At the Columbia Journalism Review, Brendan Nyhan makes a good point about the pre- and post-election CWs:
The media has undergone a strange change of mindset. Immediately before last Tuesday’s election, many reporters and commentators ignored or dismissed the consensus among forecasters and betting markets that President Obama was very likely to defeat Mitt Romney and acted instead as if the candidates were neck and neck or Romney was ahead. Afterward, however, coverage of how Obama won betrayed far less uncertainty about the outcome of the election, which was frequently portrayed as a fait accompli—an inevitable consequence of how Romney’s image was defined by Obama’s early ads or overwhelmed by the President’s superior ground game.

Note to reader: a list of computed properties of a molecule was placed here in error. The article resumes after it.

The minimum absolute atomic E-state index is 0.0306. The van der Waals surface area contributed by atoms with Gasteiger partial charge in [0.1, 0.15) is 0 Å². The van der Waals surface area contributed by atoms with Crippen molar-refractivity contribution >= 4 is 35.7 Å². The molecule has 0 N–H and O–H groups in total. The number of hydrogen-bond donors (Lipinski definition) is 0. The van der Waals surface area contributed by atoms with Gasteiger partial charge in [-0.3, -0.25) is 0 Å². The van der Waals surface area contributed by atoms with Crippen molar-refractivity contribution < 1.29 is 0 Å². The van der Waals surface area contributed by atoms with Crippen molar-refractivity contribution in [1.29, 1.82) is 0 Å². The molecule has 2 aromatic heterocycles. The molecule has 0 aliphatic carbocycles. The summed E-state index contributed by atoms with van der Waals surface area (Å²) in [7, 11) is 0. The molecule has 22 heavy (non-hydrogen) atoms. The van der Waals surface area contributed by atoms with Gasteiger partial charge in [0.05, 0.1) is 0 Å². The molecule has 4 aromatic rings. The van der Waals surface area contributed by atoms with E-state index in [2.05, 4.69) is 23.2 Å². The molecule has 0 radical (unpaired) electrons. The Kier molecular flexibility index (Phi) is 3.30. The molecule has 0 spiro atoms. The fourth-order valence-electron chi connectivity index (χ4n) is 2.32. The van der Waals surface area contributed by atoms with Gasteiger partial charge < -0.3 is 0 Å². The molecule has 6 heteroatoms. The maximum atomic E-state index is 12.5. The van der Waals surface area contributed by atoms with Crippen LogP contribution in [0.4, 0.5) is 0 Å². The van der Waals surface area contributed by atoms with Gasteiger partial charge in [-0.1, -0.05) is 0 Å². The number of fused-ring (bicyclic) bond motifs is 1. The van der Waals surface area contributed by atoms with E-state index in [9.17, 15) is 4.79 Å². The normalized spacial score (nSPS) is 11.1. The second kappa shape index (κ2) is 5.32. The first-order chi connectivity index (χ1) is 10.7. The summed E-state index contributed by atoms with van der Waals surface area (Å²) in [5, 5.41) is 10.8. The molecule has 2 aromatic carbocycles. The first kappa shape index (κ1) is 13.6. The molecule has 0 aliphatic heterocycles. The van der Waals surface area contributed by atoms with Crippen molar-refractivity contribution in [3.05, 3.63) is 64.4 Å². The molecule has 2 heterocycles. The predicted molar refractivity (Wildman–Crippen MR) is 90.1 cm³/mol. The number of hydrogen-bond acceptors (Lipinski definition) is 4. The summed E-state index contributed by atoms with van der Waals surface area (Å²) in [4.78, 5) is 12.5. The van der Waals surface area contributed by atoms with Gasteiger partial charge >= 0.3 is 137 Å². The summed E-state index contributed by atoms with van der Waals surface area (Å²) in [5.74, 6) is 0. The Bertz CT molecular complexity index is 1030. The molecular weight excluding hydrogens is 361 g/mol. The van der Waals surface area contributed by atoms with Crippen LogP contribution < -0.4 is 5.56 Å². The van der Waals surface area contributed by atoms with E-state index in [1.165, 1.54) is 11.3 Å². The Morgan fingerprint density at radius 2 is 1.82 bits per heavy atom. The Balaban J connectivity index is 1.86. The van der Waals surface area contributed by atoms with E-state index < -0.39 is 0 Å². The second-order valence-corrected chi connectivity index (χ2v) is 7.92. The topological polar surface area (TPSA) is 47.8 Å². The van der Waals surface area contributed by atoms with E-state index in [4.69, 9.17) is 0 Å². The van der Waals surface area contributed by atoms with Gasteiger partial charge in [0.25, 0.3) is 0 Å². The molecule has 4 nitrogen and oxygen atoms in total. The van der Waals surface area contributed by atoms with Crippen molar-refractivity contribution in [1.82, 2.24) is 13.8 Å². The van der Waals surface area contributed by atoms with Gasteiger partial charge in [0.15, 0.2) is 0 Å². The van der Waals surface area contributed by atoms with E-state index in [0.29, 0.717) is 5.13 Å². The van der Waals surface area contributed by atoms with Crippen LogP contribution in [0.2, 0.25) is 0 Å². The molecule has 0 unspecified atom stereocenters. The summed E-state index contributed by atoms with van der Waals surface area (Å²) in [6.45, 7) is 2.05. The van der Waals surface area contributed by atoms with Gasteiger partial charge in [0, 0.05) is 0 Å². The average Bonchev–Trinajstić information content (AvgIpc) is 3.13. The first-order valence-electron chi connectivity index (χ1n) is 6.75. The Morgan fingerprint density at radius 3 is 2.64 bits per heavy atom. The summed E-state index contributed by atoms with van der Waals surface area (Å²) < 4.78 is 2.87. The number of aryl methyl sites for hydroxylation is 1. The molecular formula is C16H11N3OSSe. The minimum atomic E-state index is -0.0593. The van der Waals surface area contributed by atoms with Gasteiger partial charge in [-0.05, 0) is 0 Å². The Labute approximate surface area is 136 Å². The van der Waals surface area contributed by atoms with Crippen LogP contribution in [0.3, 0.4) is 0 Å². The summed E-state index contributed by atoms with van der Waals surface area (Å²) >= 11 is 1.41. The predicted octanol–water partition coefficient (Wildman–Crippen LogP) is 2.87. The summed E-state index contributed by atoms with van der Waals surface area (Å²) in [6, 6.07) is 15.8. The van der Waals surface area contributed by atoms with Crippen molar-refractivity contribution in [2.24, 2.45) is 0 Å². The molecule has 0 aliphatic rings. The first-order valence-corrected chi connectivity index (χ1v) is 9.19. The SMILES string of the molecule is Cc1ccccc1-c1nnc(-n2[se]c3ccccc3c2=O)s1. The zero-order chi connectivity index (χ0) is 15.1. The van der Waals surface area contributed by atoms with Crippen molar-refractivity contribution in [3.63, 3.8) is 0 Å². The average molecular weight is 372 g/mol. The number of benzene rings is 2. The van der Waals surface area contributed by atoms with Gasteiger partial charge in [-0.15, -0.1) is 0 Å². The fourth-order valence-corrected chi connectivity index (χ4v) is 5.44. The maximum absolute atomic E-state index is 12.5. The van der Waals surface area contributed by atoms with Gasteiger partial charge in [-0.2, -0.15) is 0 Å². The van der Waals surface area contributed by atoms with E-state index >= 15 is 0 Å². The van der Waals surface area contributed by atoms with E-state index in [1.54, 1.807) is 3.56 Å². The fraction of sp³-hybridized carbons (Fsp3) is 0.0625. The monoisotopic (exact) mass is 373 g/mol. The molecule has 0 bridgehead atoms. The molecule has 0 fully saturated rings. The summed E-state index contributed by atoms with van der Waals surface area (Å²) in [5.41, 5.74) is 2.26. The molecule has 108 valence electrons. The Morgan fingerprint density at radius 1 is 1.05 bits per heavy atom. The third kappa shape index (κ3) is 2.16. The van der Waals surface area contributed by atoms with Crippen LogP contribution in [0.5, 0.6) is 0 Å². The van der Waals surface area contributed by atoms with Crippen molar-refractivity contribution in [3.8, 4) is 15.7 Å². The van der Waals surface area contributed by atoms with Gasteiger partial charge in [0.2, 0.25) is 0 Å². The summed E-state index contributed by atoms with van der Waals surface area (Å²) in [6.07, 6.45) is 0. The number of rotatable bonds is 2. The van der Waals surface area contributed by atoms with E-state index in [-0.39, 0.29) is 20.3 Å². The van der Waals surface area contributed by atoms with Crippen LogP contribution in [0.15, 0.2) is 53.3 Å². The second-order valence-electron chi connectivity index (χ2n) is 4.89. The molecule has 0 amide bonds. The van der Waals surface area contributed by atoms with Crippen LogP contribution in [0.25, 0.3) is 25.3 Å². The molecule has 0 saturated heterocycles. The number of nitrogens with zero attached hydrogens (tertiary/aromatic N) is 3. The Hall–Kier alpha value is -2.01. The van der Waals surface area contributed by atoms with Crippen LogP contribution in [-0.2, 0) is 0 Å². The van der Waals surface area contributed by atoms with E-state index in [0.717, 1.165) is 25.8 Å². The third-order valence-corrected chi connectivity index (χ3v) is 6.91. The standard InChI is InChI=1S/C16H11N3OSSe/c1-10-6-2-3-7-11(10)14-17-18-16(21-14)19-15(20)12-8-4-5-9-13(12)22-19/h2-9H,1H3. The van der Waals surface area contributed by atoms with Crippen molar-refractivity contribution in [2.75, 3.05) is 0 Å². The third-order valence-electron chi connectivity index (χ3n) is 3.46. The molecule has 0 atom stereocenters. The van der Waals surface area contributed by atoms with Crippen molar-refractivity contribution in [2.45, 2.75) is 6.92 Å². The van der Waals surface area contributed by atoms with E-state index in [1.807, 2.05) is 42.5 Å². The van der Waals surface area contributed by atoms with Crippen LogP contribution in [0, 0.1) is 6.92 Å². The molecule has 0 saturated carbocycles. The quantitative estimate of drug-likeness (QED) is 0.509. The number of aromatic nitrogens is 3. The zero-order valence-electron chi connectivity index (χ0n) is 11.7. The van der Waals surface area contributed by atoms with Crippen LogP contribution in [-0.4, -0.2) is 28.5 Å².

The shift from “anything can happen” to “Romney never had a chance” was obviously in the interest of Romney campaign personalities, who would prefer to appear as having fought a hopeless, uphill battle rather than blowing a lead or losing “momentum.” But “hindsight bias,” says Nyhan, affects a lot of political journalism. What connects the pre- and post-election accounts we are reading is the persistent belief in campaign events as crucial: it’s not the “fundamentals” of external forces (e.g., the economy) or party ID that matter, but debates, ads and long-planned GOTV efforts. Many writers are simply deciding that the “game-changers” happened earlier. The official CW account of the election, of course, may ultimately depend on who writes a book that gets picked up by HBO.
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